Harvard student Mark Zuckerberg creates the social networking site that would become known as Facebook, but is later sued by two brothers who claimed he stole their idea, and the cofounder who was later squeezed out of the business.
Acting under the cover of a Hollywood producer scouting a location for a science fiction film, a CIA agent launches a dangerous operation to rescue six Americans in Tehran during the U.S. hostage crisis in Iran in 1980.
Oakland A's GM Billy Beane is handicapped with the lowest salary constraint in baseball. If he ever wants to win the World Series, Billy must find a competitive advantage. Billy is about to turn baseball on its ear when he uses statistical data to analyze and place value on the players he picks for the team. Written by
Douglas Young (the-movie-guy)
Billy Beane refers to John Poloni as "Rocco". This is a reference to Jack McGee's father who played minor league baseball and whose nickname was "Rocco". See more »
The movie takes place right after the 9/11 attacks, when most non-passengers would not be allowed to say goodbye to passengers at the gate, inside airport security, as Billy Beane does. However, Beane is allowed to because his daughter is flying as an unaccompanied minor; as her guardian, he is allowed to escort her through security to the gate even though he is not flying. See more »
Billy, this is Chad Bradford. He's a relief pitcher. He is one of the most undervalued players in baseball. His defect is that he throws funny. Nobody in the big leagues cares about him, because he looks funny. This guy could be not just the best pitcher in our bullpen, but one of the most effective relief pitchers in all of baseball. This guy should cost $3 million a year. We can get him for $237,000.
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I have another rare chance to catch a film more than a day before it's national release. Usually when this happens there's a horde of folks queued up. When the doors to the theatre open, phones are sequestered, and a rush is put on to find prime seating. Those were movies starring a bunch of well less than household names. Surely a sneak to see a Brad Pitt movie would be even more chaotic. Unfortunately the waning popularity of America's pastime is as much of a deterrent as a movie star and free entertainment are agents of attraction.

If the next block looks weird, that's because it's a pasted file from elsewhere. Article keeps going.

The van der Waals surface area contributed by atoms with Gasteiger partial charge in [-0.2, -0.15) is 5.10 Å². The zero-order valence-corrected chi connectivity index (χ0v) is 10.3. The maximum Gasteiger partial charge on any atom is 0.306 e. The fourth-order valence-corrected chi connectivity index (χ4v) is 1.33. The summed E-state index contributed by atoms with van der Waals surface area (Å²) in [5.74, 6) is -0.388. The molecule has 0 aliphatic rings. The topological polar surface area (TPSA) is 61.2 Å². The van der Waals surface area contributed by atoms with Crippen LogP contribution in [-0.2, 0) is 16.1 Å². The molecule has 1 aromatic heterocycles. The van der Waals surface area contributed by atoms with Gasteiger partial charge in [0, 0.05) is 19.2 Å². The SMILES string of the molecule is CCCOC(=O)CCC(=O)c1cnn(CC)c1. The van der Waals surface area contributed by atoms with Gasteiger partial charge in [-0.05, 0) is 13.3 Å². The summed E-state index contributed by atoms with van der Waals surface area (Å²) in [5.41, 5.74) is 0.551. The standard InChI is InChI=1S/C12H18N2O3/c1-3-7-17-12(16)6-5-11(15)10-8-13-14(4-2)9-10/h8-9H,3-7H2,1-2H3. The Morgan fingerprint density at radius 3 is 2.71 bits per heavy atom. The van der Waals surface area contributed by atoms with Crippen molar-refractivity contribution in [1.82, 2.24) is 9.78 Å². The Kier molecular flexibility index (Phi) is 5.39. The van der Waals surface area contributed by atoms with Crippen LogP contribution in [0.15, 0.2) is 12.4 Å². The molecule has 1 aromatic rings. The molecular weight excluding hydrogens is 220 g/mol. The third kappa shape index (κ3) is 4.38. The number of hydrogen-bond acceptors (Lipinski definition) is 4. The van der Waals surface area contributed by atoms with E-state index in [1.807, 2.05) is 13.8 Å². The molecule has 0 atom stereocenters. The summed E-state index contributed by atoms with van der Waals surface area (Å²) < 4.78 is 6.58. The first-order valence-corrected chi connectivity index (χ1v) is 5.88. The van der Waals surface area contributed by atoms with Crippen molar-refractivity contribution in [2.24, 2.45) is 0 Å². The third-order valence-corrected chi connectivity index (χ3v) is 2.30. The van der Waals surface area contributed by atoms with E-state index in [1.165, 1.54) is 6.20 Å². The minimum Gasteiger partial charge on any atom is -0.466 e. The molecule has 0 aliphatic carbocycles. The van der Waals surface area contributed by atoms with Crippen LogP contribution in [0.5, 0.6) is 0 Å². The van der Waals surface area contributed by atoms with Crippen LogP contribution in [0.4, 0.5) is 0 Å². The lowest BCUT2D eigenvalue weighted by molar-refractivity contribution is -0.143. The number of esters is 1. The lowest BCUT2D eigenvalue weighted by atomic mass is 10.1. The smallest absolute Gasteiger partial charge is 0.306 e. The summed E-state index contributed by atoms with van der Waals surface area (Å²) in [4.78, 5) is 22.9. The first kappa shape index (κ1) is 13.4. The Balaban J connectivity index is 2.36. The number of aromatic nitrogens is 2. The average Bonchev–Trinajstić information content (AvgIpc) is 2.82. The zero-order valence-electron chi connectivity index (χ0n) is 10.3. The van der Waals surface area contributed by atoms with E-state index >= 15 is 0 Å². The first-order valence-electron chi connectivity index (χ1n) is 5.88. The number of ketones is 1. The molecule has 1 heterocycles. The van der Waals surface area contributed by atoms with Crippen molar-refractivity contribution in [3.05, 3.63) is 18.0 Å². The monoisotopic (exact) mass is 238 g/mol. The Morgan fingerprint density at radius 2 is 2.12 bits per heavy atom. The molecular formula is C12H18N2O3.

Billy Beane (Brad Pitt) is a former major leaguer turned general manager of the Oakland A's. After losing in the playoffs to the Yankees, the A's lose their stars to free agency. Billy is tasked with rebuilding despite a payroll that leaves the A's trailing the competition.
While going through the usual motions, Billy happens by Pete Brand (Jonah Hill), an economist who may have found a way to scout baseball with the efficiency the A's need. The two delve in head first, and despite some tough outings they never back down.
Pitt is at the top of his game. As an everymanor at least one that isn't played up as wealthy, a man struggling to keep his jobfrustration is clearly seen in Pitt's face. Pitt brings humanity to the ominous job of a general manager. Flashbacks of his stint in "the show" surmise his entire life, be it his divorce or relationship with his daughter Casey (Kerris Dorsey).
Moneyball is not the action-packed sports outing one may be expecting. Director Bennett Miller spends very little time focusing on the game of baseball, or even the personalities of the players. Moneyball is a movie about management. Its deadpan, forthright approach is fresh compared to the typical underdog story filled with home runs and stolen bases. There's no electrifying music or thrilling speeches, but the excitement found in a phone call is realized as well as one could imagine. I don't think any actor other than Hill could pull of his slowly clinched fist.
Like the good sports films, Moneyball shares a deeper meaning than simply winning. Immediately the value of loyalty comes to mind. The sports genre is changing, much like how the crew of this story changed talent scouting. Just last year a movie rose up about the struggle to manage a boxer, and now here's the struggle to manage a team.
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